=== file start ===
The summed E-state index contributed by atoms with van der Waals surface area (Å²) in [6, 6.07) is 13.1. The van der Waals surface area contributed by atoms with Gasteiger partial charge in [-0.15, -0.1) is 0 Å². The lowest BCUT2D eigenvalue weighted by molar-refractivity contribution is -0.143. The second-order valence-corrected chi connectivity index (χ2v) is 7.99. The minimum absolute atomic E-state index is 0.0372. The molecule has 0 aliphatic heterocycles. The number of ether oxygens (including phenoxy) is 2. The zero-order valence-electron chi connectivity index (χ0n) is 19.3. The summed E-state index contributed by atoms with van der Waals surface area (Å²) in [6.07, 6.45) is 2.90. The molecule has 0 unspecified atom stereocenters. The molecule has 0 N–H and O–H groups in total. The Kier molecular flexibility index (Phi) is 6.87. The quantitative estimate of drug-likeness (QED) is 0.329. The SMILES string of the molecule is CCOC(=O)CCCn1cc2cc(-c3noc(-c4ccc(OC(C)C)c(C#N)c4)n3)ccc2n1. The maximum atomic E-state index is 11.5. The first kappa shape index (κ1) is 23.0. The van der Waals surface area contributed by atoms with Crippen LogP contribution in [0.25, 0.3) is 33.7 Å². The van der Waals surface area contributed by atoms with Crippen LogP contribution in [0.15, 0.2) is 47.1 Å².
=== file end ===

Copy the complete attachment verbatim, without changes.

The summed E-state index contributed by atoms with van der Waals surface area (Å²) in [6, 6.07) is 13.1. The van der Waals surface area contributed by atoms with Gasteiger partial charge in [-0.15, -0.1) is 0 Å². The lowest BCUT2D eigenvalue weighted by molar-refractivity contribution is -0.143. The second-order valence-corrected chi connectivity index (χ2v) is 7.99. The minimum absolute atomic E-state index is 0.0372. The molecule has 0 aliphatic heterocycles. The number of ether oxygens (including phenoxy) is 2. The zero-order valence-electron chi connectivity index (χ0n) is 19.3. The summed E-state index contributed by atoms with van der Waals surface area (Å²) in [6.07, 6.45) is 2.90. The molecule has 0 unspecified atom stereocenters. The molecule has 0 N–H and O–H groups in total. The Kier molecular flexibility index (Phi) is 6.87. The quantitative estimate of drug-likeness (QED) is 0.329. The SMILES string of the molecule is CCOC(=O)CCCn1cc2cc(-c3noc(-c4ccc(OC(C)C)c(C#N)c4)n3)ccc2n1. The maximum atomic E-state index is 11.5. The first kappa shape index (κ1) is 23.0. The van der Waals surface area contributed by atoms with Crippen LogP contribution in [0.25, 0.3) is 33.7 Å². The van der Waals surface area contributed by atoms with Crippen LogP contribution in [0.15, 0.2) is 47.1 Å².